In the saguaro party zone
Ten days of two-wheeled obsession
Valley of the Sun, Arizona, March 22–April 1—Thunder, lightning, and rain; that’s the way Arizona Bike Week started out on Thursday, March 22—the evening of the Miss Arizona Bike Week pageant in Scottsdale. That kind of weather can spell disaster for most motorcycle events. But something happened in ol’ Mother Nature’s weather agenda and the next 10 days ranged in the 70s to 90s, with only a smattering of rain. (That’s not counting the snow on the Wednesday Ride for Kids, but that’s another story.) And if you ride a motorcycle and couldn’t find anything to do during the 10 days of events at Arizona Bike Week, you may just have picked the wrong sport.
Activities covered all areas of interest. Organized rides left from most Harley-Davidson dealerships, ending either at CycleFest or back at the dealership for extended parties. The Harley-Davidson Traveling Museum was on display all four days of CycleFest, as were the Factory Demo Fleets for Kawasaki, Yamaha, Victory, and Harley-Davidson motorcycles. Bands played daily at CycleFest and every saloon and sports bar and grill was in party mode all across the valley. “Go Daddy” girls were chosen at the Friday night “Kick Start” at Hacienda Harley-Davidson. Stunt shows, bike games, bike shows, tough man and tough woman competitions, Rhett Rotten’s motorcycle feats inside the Wall of Death, a 180-mile dual-sport ride, and appearances by Willie G. and Nancy Davidson are just a sample of the many activities available throughout the long week.
The five Arizona Bike Week partners, Ed LeClere, Doc Hammitt, Bradley Bennett, Dennis Schaffer, and Ralph Wilson, were more than pleased with the outcome and attributed much of the success to the Steering Committee, which is made up of members of the local motorcycle community. Chairman Jim O’Hara met monthly with Carol and Todd Madden, Lisa Cyr, Kyle Rose, Paul Bell, Lyman Scherer, and Christine Bell to discuss different possibilities to improve this year’s event. Ron Arieli of TEAM Arizona and Don Hood were latecomers to the committee. All were instrumental in broadening the scope of entertainment, bringing new activities, such as the first dual-sport ride and an area for the little kids to ride small bikes in a hay-padded area, introducing a new generation to the love of motorcycling.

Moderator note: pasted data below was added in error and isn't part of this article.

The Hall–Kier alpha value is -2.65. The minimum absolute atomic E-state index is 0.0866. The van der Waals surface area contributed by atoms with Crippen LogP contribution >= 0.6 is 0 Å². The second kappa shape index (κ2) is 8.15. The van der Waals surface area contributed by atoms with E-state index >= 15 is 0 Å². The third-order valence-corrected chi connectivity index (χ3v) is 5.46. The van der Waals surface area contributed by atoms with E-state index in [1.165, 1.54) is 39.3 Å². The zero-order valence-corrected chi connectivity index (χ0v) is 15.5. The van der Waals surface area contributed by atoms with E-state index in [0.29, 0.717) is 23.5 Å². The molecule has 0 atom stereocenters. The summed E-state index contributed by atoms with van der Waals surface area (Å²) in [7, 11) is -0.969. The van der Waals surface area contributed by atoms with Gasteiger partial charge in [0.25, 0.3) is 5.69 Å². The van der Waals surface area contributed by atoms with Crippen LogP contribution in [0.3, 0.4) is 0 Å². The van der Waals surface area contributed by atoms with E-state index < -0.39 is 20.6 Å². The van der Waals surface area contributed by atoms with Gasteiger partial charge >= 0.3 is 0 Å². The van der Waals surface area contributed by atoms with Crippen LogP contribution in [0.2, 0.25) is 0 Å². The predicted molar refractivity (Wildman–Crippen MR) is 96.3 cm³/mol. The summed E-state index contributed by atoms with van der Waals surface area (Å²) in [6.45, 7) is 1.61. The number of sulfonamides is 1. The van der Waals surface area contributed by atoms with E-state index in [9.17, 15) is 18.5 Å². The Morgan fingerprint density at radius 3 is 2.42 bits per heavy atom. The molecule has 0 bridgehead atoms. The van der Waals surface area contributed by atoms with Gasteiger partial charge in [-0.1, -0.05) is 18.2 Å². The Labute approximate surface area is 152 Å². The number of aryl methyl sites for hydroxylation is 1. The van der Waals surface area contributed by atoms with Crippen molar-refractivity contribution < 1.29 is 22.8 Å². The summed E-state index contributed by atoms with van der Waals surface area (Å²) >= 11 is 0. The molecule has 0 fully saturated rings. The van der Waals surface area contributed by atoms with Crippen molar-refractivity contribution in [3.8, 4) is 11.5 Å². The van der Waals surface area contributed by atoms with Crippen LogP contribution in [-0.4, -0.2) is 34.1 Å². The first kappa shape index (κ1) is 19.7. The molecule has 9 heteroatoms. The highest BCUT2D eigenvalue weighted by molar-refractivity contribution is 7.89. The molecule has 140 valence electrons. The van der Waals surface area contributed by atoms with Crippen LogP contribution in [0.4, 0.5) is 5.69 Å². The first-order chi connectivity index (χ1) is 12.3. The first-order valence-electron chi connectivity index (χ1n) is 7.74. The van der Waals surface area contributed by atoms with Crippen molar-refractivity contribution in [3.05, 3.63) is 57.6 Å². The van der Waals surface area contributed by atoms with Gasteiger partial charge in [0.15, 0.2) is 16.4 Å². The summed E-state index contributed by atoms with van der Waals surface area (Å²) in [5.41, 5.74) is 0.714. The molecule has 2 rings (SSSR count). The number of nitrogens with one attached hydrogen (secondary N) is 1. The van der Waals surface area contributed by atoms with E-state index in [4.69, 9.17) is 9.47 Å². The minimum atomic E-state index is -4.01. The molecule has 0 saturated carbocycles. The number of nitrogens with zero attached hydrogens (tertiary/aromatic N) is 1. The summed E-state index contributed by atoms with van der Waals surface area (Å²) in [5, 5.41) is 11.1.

The Buddy Stubbs affair
“Buddy never thought he’d beat the attendance of his past events but this year’s party was bigger than ever!” stated Andreanne DePape, general manager of merchandise and coordinator of the Third Annual Bike Week Bash at Buddy Stubbs Harley-Davidson on Saturday, March 24. More than 12,000 people passed through Buddy’s doors and into the party area for the one-day event. “People were all into the partying this year and stayed well into the evening to listen to the music.” Bands played all day starting with Back Stage Crew and Wall Street, followed by headliners Metal Head.